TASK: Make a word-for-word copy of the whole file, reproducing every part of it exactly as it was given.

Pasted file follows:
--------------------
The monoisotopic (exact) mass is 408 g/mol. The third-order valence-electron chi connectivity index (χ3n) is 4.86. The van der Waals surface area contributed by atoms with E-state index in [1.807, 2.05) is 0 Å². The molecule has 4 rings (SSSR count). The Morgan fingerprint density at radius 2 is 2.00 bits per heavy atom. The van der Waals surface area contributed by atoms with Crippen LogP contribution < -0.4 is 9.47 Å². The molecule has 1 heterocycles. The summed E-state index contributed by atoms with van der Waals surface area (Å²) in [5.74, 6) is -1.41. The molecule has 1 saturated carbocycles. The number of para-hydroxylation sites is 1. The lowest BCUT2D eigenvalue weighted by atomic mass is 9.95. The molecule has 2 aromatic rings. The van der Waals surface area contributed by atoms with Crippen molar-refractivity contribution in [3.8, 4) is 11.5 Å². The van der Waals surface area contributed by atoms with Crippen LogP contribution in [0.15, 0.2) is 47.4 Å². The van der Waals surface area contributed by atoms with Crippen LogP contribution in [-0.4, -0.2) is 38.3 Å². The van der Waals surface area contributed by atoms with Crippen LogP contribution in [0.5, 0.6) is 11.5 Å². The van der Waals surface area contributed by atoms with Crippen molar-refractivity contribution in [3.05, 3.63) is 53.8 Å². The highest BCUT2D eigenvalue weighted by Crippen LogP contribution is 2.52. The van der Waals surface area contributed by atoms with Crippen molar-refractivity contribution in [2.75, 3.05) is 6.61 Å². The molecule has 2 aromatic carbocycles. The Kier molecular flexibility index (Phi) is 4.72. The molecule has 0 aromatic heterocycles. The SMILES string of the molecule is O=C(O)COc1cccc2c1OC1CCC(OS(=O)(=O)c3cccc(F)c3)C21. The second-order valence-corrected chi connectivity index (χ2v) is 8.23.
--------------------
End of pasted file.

The monoisotopic (exact) mass is 408 g/mol. The third-order valence-electron chi connectivity index (χ3n) is 4.86. The van der Waals surface area contributed by atoms with E-state index in [1.807, 2.05) is 0 Å². The molecule has 4 rings (SSSR count). The Morgan fingerprint density at radius 2 is 2.00 bits per heavy atom. The van der Waals surface area contributed by atoms with Crippen LogP contribution < -0.4 is 9.47 Å². The molecule has 1 heterocycles. The summed E-state index contributed by atoms with van der Waals surface area (Å²) in [5.74, 6) is -1.41. The molecule has 1 saturated carbocycles. The number of para-hydroxylation sites is 1. The lowest BCUT2D eigenvalue weighted by atomic mass is 9.95. The molecule has 2 aromatic rings. The van der Waals surface area contributed by atoms with Crippen molar-refractivity contribution in [3.8, 4) is 11.5 Å². The van der Waals surface area contributed by atoms with Crippen LogP contribution in [0.15, 0.2) is 47.4 Å². The van der Waals surface area contributed by atoms with Crippen LogP contribution in [-0.4, -0.2) is 38.3 Å². The van der Waals surface area contributed by atoms with Crippen LogP contribution in [0.5, 0.6) is 11.5 Å². The van der Waals surface area contributed by atoms with Crippen molar-refractivity contribution in [3.05, 3.63) is 53.8 Å². The highest BCUT2D eigenvalue weighted by Crippen LogP contribution is 2.52. The van der Waals surface area contributed by atoms with Crippen molar-refractivity contribution in [2.75, 3.05) is 6.61 Å². The molecule has 2 aromatic carbocycles. The Kier molecular flexibility index (Phi) is 4.72. The molecule has 0 aromatic heterocycles. The SMILES string of the molecule is O=C(O)COc1cccc2c1OC1CCC(OS(=O)(=O)c3cccc(F)c3)C21. The second-order valence-corrected chi connectivity index (χ2v) is 8.23.